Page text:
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Patent - GPS carpool assistant

TITLE: Method for GPS carpool rendezvous tracking and personal safety verification. United States Patent 7,136,747.

ABSTRACT: Rendezvous tracking subsystem uses GPS-enabled cell phones communicating with an application server for tracking the whereabouts of carpool participants and for providing on-time status of participants en-route to designated rendezvous points. Safety subsystem can be used to verify safe arrival of participants at carpool destinations. Participants can configure safety subsystem by defining escalation rules and procedures to follow when safety critical events occur.

Full patent: http://www.google.com/patents?id=BHh7AAAAEBAJ&dq=GPS+carpool+rendezvous

DETAILS:

TrakRide is a mobility-enhancing wireless traveler information service providing real-time connection making assistance. Similar to bus stop "time to next bus" displays that assist transit riders, TrakRide makes carpools run more smoothly, reliably, and precisely, while off-loading time-consuming manual tasks. Relying on advanced cellular geolocation technology, TrakRide increases considerate behavior and time utilization, increasing the attractiveness of ridesharing. Patent-pending, TrakRide represents a foray into the "ITS-4-TDM" (Intelligent Transportation Systems for Transportation Demand Management) arena.

Operational Description:

A three-participant carpool encounters complex morning choreography. Each commuter travels from home to a rendezvous point (often a shopping center parking lot). From there, carpool participants board a single car for the rest of the journey. TrakRide serves as a "security blanket" for carpoolers, who typically encounter a major carpooling problem every two months, and a minor irritant about once per week. A previously independent solo commuter, who switches to carpooling, finds herself dependent on her carpool partners of uncertain reliability. TrakRide removes this uncertainty, making the carpooling experience more palatable to switchers. TrakRide provides a frequently updated graphical depiction of the status of the partners, somewhat analogous to bus stop "time to next bus" displays.

In carpooling, being on time at the pickup spot is the considerate thing to do. TrakRide monitors progress to the pickup spot, graphically highlighting laggards with red dots on-route. Thus, positive and negative performance feedback is glaringly apparent, naturally generating increased social pressure to be punctual.

Without TrakRide, improving punctuality often requires personal confrontation. Some existing carpools implement a "five minutes late cut-off rule." In the morning, if a carpooler is five minutes late to the rendezvous spot, other participants leave without the laggard. TrakRide provides a gentler method to encourage courteousness by providing a standardized, impersonal measuring system.

Of utmost importance, the data is current when a user stops at a stoplight or stop sign to rapidly scan the cell phone display - the data is "pushed" automatically. Waiting for the user to "pull" the data by phoning other members for status takes too long and is irritating to other carpool members. Most three-person "acquaintance" carpools have exchanged cell numbers for when things go awry, but none make status calls while on-route to the rendezvous point.

In addition, TrakRide facilitates the considerate action of informing other participants that the carpool will be delayed a certain number of minutes. TrakRide reduces an individual's ability to make up excuses for tardiness. Says one potential user, "I don't need a reminder to leave. I only need confirmation that others are moving reliably towards the carpool meeting point. One of my carpool participants needs special nudging about once every 10 days."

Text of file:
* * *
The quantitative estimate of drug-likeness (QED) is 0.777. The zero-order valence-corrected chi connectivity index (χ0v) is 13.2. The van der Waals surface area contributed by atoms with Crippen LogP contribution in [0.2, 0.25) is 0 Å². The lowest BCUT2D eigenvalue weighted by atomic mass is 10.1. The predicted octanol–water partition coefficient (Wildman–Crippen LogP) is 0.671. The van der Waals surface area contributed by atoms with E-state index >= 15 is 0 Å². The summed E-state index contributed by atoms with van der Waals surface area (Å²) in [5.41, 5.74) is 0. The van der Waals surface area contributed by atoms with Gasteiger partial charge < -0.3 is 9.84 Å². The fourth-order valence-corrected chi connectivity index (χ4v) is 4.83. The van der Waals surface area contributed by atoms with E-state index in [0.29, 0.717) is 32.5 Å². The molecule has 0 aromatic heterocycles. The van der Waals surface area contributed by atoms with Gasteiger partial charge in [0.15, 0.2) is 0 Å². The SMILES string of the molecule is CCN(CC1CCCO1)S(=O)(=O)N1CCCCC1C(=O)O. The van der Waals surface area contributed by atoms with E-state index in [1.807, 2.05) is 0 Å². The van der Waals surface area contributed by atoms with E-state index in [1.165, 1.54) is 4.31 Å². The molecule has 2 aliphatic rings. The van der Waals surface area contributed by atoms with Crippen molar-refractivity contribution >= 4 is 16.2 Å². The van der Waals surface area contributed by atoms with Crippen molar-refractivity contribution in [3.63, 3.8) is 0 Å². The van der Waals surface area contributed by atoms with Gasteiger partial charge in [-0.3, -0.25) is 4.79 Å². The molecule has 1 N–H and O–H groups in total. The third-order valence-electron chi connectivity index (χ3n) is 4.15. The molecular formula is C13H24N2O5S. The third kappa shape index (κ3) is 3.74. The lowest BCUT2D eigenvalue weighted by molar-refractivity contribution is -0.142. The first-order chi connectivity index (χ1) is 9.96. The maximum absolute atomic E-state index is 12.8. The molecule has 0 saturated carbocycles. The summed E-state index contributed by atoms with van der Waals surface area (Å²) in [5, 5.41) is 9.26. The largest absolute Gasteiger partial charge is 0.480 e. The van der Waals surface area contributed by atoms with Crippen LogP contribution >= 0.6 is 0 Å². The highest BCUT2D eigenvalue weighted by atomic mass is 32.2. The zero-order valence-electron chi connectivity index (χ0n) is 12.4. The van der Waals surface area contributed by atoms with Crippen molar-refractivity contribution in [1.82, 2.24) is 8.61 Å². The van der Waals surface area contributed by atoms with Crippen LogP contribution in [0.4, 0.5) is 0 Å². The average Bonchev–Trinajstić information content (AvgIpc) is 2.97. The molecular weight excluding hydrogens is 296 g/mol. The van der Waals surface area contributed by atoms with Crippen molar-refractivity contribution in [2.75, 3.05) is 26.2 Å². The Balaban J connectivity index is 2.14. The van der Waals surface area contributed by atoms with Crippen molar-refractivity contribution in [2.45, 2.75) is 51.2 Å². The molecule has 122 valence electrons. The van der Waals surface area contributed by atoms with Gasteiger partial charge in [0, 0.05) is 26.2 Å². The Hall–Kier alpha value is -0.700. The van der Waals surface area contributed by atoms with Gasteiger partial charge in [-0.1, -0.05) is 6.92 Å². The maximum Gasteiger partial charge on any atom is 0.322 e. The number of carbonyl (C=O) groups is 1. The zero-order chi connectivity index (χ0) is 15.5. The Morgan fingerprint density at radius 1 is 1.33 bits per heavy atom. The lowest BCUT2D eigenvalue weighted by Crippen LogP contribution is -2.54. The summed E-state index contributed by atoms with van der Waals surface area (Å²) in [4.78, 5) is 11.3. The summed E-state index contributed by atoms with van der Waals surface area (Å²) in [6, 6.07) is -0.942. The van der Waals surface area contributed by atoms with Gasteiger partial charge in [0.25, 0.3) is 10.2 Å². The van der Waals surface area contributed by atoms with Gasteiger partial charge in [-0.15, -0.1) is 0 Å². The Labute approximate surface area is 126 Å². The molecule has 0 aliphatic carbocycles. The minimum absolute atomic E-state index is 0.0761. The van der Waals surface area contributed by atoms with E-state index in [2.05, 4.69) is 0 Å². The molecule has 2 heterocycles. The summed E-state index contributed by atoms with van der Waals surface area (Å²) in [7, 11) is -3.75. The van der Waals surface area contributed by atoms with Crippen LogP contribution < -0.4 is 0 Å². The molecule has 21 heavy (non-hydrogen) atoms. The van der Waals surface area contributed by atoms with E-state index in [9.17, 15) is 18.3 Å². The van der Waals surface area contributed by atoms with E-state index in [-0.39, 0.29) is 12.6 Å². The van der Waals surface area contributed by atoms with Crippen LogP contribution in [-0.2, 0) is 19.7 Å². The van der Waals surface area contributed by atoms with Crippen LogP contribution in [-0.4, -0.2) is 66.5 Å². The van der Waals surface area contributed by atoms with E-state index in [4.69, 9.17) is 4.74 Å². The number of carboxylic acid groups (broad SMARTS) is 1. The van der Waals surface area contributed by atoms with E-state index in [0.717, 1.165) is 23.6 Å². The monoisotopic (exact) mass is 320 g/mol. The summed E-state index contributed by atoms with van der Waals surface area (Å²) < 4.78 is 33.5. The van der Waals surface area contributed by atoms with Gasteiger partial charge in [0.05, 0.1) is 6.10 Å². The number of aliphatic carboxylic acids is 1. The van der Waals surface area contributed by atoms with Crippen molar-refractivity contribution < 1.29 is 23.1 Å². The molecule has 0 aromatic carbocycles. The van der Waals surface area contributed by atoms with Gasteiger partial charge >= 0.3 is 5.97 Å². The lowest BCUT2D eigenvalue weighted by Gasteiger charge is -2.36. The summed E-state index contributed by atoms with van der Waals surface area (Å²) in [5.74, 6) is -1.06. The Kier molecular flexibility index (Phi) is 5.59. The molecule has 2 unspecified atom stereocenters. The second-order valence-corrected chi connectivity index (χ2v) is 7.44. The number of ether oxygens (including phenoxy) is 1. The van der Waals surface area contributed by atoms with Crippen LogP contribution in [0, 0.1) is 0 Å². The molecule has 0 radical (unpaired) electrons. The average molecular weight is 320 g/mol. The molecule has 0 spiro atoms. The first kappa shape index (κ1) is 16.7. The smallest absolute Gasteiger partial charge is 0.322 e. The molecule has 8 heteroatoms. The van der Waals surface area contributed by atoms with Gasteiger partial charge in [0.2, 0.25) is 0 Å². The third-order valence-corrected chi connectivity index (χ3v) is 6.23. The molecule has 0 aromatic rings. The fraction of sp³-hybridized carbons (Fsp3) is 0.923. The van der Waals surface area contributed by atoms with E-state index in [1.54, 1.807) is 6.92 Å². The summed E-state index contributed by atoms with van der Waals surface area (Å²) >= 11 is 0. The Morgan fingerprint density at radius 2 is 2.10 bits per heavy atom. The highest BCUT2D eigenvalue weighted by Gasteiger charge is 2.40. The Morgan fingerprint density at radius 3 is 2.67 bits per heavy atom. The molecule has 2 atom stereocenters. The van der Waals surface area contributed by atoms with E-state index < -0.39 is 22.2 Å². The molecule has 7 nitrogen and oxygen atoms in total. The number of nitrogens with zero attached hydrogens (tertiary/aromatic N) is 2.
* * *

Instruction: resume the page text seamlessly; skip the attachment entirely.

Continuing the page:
Time utilization is an issue at the end of the workday, before the evening pickup. TrakRide will also track the end of day "race" to the meeting point. Says a second potential user, "Making things a little smoother would be great. If I knew someone was running even a few minutes behind, and I'm in the middle of something, then that few minutes would buy me enough time to finish what I'm doing, rather than thinking 'Oh Gosh I have to shut down because I don't want someone to wait.'" The benefit is in knowing exactly when to shut down and reducing stress in wondering whether everyone else is shutting down.

On-route Commuter Tracking Example:

Let's take for example a three-person (A, B, and C) carpool with a one-way travel distance of about 30 miles. For the morning pickup, all three drive alone to a shopping center parking lot and then carpool from there. A, B, and C are in a daily race against time to get to the meeting point on time. Person A drives 10 minutes to the shopping center, B drives 7 minutes, and C drives 3 minutes. Scheduled pickup time at the shopping center is 7:30AM. Person A needs to leave her home at 7:20AM. She has a history of being late, so TrakRide sends reminder SMS messages at 7:10 and 7:15AM to nudge her to her car.

The handset GUI is shown in the figure below, showing snapshots at 7:20, 7:25, 7:29, and 7:32AM. Person A departs on time, but B departs 2 minutes late:

The handset display shows the previous paths that A, B, and C have taken to access the pickup point. A, B, and C all see the same display as the pickup process progresses. At 7:20, all three are on time, at home, and A is ready to depart.

At 7:25, B is still at home, even though he should have left at 7:23, so his dot his shown in red to indicate tardiness, and the carpool is shown as being 2 minutes late. A's progress towards the shopping center is apparent.

C should normally depart at 7:27, but C sees that the carpool is 2 minutes late and has another cup of coffee. At 7:29, C departs. A and B have made progress and B is still depicted as tardy.

At 7:32AM, everyone has arrived at the meeting point.